Before anyone looks for me to write about a big sports memory in this column like previous ones, let me warn you this piece is nothing like you've come to expect from me.
This reflection has no sports reference whatsoever. So, if that turns you away from what I am about to write, please excuse me.
Sports have been a big part of my life but not the only part.
I've said goodbye to too many people who have left this earth way too soon and said farewell to friends who moved out of the area.
Moving away does not kill the communication like it did in the past, but it will never replace a good ole face-to-face meeting. It will never replace being able to join each other for a movie or a trip to the pond to catch some fish.
Eight years ago I embarked on a new venture when I decided to be a mentor in the Big Brothers and Sisters program. The experience has been eye-opening way more than I could ever have imagined.
But as with all things, my being in his direct presence came to an abrupt end this week when his family moved out West.
Words cannot even begin to describe just how much I have enjoyed watching my "little" grow. My full appreciation for that wasn't realized until this week when I was looking for some things before our last dinner together Thursday night.
What made me stop and think was that I came across a couple of photos of him I completely forgot I had.
I came across a photo from the first Christmas party at The Rink when he was in second grade and he barely filled out the chair from where his photo was taken. The next one was from a year later with the both of us at Bowl for Kids Sake, and standing next to me the young guy barely came up to my waist.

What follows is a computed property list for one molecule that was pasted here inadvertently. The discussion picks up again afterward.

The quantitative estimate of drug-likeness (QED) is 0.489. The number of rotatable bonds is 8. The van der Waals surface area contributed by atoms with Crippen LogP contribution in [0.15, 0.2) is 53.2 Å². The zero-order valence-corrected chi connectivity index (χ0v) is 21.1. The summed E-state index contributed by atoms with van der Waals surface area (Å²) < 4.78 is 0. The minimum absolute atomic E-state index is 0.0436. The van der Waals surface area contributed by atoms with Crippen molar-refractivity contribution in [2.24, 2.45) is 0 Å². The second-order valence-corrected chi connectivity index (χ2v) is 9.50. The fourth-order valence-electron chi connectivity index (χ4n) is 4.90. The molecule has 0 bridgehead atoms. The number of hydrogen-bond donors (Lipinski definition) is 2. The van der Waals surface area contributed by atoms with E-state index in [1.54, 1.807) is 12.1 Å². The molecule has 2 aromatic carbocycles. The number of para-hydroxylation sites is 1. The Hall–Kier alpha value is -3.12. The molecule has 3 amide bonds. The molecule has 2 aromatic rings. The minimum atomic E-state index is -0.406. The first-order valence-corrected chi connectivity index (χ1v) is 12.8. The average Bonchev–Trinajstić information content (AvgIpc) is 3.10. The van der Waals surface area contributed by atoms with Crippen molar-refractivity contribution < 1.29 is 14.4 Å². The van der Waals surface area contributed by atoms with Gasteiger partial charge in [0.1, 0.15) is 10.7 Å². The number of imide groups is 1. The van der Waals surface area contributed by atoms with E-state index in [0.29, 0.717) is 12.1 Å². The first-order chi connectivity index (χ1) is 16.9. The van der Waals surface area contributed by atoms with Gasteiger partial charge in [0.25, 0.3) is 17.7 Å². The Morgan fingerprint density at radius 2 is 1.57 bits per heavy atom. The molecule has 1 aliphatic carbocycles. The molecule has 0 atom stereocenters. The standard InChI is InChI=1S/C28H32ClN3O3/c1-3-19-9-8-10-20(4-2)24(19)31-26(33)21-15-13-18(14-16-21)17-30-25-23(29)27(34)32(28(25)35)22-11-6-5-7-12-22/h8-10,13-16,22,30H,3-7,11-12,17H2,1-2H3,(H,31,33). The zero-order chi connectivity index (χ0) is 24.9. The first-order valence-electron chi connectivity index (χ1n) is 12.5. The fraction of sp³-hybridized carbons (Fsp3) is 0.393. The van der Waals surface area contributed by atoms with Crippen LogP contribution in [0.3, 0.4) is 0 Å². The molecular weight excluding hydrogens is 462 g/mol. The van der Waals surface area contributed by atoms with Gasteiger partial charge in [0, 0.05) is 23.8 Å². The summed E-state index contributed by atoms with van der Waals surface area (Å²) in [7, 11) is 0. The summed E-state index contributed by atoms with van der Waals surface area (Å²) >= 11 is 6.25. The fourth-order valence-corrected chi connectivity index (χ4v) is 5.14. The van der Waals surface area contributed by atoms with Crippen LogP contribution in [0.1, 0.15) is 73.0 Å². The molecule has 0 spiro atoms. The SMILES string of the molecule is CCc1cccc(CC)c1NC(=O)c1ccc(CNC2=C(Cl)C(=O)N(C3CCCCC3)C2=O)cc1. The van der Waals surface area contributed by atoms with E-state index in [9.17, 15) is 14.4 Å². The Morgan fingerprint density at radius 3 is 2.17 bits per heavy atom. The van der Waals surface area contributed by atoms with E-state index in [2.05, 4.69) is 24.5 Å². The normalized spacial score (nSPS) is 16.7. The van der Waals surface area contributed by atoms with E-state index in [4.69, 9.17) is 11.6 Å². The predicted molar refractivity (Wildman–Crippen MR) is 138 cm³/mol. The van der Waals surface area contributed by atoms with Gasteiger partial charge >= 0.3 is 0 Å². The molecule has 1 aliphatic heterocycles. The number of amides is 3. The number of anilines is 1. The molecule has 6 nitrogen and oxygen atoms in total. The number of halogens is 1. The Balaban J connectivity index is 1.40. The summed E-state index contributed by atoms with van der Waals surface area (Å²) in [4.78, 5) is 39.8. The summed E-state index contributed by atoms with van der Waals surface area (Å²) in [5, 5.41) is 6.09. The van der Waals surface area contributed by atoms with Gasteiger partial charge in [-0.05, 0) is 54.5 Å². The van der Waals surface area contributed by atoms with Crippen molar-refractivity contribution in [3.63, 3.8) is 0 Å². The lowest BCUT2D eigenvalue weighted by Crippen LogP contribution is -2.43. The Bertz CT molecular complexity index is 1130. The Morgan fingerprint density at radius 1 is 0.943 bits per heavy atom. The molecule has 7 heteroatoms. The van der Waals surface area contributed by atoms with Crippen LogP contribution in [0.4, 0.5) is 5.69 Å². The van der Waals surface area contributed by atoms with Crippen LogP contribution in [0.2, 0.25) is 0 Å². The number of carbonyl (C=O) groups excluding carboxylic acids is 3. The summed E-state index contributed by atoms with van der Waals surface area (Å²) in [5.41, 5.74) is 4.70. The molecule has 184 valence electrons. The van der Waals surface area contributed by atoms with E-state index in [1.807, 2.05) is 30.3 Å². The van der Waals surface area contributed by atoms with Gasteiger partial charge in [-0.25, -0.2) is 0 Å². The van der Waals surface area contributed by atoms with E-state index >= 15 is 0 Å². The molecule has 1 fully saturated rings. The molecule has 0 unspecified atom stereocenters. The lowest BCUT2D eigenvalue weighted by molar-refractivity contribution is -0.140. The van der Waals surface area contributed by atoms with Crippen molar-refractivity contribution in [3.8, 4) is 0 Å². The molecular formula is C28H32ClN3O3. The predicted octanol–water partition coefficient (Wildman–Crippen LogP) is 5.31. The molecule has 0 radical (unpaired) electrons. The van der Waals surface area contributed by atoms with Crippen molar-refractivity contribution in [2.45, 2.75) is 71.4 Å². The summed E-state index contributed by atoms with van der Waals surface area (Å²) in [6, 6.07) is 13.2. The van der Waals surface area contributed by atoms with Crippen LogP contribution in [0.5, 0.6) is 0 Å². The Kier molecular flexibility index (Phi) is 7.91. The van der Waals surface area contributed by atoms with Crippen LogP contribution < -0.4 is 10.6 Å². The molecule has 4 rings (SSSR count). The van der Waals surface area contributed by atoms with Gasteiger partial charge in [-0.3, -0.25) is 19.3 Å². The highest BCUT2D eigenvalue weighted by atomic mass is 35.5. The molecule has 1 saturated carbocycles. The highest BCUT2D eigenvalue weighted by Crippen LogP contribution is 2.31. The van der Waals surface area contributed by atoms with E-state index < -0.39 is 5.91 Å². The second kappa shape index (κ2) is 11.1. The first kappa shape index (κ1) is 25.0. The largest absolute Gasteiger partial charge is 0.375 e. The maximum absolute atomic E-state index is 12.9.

The photos from other years were found. Each year he was closer to looking me in the eye.
Now, at 15, he's doing just that. They scary part is that it looks like he's not done.
My little was not a sports nut like myself, however, he did attempt to join in some sporting-type activities over the years. They just weren't his cup of tea.
Instead, he found music — specifically chorus — and was dedicated to learning that craft. He also was very adept at chess, having played on tournament teams where he had a stellar record in one-on-one competition.
Although our interests were different, I was happy to see that personality-wise we were very similar. He had a respect for others and showed my wife and I respect whenever he visited our home.
The other trait I was happy to see him develop is in how kindly he treated others, especially those younger than him.
So often older kids get frustrated with the younger ones. They refuse to remember how it was when they were that age. Or, worse yet, they feel they have some sort of rite of passage to treat the younger ones awfully because they may have received similar treatment at the same point in their own lives.
I am proud to say that was not how this boy acted when he was the "big" kid in the room. He was that "cool" big kid. He was more concerned with having fun rather than using his age as means of intimidation.
Of all the things he did over the years which made me proud, that was the biggest.
I write this not to try to take credit for this. I believe it was just a natural trait, and when I recognized that, I took it upon myself to make sure that skill was honed.
I mention it because this was a major reason I wanted to continue to be a part of his life. If there was anything I could do to support whatever he cared about, I was willing to do my part to help him fulfill any goal he set.
My hope is that someday we again will be in each other's presence. I look forward to hearing from him when he settles in and hope we stay in touch as he continues in a new school and experiences any new opportunity that may come his way.
Although I look at our parting with some sadness, there is a part of me that is prideful. He thanked me for all the lessons I taught him over the years.
But the fact is, he taught me more than I ever taught him. Someday if he decides to mentor a youngster, he will realize that same fact.
Until we meet again my young friend. Do me proud like I know you will.
DiFonzo is a writer with The Herald.